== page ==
Math - again


I have added MathJax to Drupal to write better math formulas.
It reminds me of the very first website I ever made back in 1995 with plain html, line by line. It's a whole lot of extra formatting, and no WYSIWYG here, but it works. To test out things I reproduce a simple high school math proof.



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Let's take the derivative of $ \ln \left(x\right) $
Remember that the definition of a derivative is as follows:
$ \displaystyle\displaystyle\lim _{x\rightarrow a}\dfrac {f\left( x\right) -f\left( a\right) }{x-a}=f'\left( a\right) $
In that case we can write
$ \displaystyle\lim _{x\rightarrow a}\dfrac {\ln \left( x\right) -\ln \left( a\right) }{x-a} $

Because we know that
$ \log \left( a\right) -\log \left( b\right) =\log \left( \dfrac {a}{b}\right) $ and $ \log \left( a\right) ^{n}=n\log \left( a\right) $
we can write the equation as follows:
$ \displaystyle\lim _{x\rightarrow a}\dfrac {\ln \left( \dfrac {x}{a}\right) }{x-a} $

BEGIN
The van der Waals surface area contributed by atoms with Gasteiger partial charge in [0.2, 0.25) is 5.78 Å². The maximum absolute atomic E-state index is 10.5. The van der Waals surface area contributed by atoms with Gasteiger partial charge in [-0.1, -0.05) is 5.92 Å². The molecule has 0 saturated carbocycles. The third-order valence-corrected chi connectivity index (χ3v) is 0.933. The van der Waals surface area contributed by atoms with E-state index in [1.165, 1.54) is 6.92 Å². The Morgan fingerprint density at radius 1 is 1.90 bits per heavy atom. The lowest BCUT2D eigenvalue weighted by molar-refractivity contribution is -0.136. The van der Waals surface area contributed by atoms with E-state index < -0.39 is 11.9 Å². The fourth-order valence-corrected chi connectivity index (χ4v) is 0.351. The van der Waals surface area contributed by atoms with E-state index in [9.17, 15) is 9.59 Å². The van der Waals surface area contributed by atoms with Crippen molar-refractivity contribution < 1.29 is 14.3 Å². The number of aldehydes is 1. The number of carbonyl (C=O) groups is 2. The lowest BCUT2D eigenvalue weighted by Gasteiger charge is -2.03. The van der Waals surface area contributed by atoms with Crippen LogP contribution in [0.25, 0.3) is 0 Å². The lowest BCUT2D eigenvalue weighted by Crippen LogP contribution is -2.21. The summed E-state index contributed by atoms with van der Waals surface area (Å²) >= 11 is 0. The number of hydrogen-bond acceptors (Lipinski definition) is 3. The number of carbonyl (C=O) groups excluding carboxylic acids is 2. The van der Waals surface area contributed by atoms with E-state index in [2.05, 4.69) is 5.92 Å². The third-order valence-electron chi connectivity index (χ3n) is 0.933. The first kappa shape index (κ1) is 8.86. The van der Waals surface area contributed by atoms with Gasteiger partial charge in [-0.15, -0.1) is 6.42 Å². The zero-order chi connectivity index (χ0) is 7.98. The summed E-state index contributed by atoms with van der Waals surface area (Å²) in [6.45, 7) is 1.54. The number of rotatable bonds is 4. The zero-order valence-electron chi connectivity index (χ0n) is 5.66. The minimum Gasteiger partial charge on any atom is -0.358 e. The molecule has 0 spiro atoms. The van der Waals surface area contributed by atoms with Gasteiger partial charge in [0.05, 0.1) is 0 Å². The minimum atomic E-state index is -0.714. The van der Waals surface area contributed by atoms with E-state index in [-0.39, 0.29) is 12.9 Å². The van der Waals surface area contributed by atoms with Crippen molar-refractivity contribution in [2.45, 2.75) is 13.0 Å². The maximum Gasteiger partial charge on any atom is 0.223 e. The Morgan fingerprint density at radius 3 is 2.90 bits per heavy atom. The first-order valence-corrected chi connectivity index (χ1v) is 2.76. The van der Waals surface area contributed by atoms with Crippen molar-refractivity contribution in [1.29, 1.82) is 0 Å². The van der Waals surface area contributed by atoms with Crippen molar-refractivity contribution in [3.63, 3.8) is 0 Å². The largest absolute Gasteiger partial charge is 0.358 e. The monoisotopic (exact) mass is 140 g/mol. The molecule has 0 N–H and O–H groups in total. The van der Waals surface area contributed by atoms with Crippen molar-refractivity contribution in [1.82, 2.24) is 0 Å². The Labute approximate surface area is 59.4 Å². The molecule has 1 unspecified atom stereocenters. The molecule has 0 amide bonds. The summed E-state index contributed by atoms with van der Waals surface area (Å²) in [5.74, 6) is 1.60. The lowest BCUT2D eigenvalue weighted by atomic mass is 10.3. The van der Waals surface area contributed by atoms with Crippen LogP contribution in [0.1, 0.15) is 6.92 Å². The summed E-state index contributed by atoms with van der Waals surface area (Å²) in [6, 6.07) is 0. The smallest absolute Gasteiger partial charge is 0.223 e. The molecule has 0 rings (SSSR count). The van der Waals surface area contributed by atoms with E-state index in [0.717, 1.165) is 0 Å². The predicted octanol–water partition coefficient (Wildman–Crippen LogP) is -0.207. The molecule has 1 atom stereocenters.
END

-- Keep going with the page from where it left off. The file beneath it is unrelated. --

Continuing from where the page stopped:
which is the same as
$ \displaystyle\lim _{x\rightarrow a}\dfrac {1}{x-a}.\ln \left( \dfrac {x}{a}\right) $
thus
$ \displaystyle\lim _{x\rightarrow a}\ln \left( \dfrac {x}{a}\right) ^{\dfrac {1}{x-a}} $

If we substitute $ x-a=p $ which implies $ x=a+p $ we can continue a bit more civilized, only realizing that if
$ x\rightarrow a $ then $ p\rightarrow 0 $
So the equation becomes
$ \displaystyle\lim _{p\rightarrow 0}\ln \left( \dfrac {a+p}{a}\right) ^{\dfrac {1}{p}} $
and can be simplified to
$ \displaystyle\lim _{p\rightarrow 0}\ln \left( 1+\dfrac {p}{a}\right) ^{\dfrac {1}{p}} $

This time we are stuck with $ \dfrac {p}{a} $ which we solve by substitution again:
$ \dfrac {p}{a}=\dfrac {1}{n} $
which means
$ \dfrac {1}{p}=\dfrac {n}{a}=n\dfrac {1}{a} $

And if $ p\rightarrow 0 $ then $ n\rightarrow \infty $

This leads us to
$ \displaystyle\lim _{n\rightarrow \infty }\ln \left( 1+\dfrac {1}{n}\right) ^{n\cdot \dfrac {1}{a}} $
and of course
$ \displaystyle\lim _{n\rightarrow \infty }\dfrac {1}{a}\ln \left( 1+\dfrac {1}{n}\right) ^{n} $


Some might have forgotten it but this contains the definition of $ e $, namely
$ e=\displaystyle\lim _{n\rightarrow \infty } \left( 1+\dfrac {1}{n}\right) ^{n} $


And with that we can simply conclude that we end up with
$ \dfrac {1}{a}.\ln \left( e\right) =\dfrac {1}{a} $
therefore
$ f'\left(x\right) =\dfrac {1}{x} $

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It seems to work. Back to the studio, then.